Projects per year
Background: Little research has been conducted into the value of support from the perspective of the person experiencing depression, or the types of support that are valued. Aim: In this article we aim to identify the beneficial sources of social support, what form these took, and when and how these sources of support helped. Methods: Narrative interviews with a maximum variation sample of 42 Australians who had experienced depression. Interviews were audio and/or video recorded, transcribed verbatim and analysed using a coding framework and thematic analysis. Results: Themes included early warning system, staying the course and striving for normality. Practical support made a difference to participants? health outcomes such as hospitalisation and access to therapy. Seemingly invisible sources of support were recognised and acknowledged by participants particularly when they were seeking to maintain wellness. Conclusions: Support varied according to the trajectory of the depression experience. Some forms of support can make a real difference to health outcomes. We propose an alternative interpretation to current understandings about the role of social support.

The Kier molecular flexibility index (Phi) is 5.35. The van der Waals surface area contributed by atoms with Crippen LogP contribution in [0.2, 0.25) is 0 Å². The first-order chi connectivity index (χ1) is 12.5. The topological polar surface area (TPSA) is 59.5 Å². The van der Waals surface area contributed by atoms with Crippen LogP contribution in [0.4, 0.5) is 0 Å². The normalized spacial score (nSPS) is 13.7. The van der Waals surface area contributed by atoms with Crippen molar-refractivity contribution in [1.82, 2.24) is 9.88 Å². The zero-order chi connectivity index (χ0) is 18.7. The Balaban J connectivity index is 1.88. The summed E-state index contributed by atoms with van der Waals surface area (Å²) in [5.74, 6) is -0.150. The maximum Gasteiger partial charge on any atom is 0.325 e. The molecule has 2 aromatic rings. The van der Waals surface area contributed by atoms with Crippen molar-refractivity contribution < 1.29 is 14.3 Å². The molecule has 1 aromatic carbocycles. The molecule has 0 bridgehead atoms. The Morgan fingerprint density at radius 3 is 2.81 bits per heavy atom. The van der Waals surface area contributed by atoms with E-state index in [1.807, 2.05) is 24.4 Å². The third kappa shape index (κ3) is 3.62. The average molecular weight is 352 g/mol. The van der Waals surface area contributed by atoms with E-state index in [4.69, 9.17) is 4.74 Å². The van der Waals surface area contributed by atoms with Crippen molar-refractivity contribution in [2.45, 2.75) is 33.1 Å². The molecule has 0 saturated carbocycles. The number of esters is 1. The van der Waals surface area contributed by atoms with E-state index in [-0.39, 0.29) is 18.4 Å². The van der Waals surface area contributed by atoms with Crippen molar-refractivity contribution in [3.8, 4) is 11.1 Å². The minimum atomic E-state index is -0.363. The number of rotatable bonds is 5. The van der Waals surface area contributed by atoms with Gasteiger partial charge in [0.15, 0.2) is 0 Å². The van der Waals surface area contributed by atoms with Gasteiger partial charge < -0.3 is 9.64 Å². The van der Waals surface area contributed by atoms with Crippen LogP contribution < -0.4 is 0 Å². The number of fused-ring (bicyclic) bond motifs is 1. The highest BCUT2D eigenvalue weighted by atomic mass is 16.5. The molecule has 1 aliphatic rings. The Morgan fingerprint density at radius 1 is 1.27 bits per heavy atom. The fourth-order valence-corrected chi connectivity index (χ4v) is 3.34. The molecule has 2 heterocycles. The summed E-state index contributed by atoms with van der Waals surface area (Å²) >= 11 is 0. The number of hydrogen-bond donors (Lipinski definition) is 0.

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Personal experiences of depression and recovery; an internet resource for the public and policy makers
Kokanovic, R., Gunn, J. M., Highet, N. J. & Ziebland, S.
7/04/10 → 31/12/11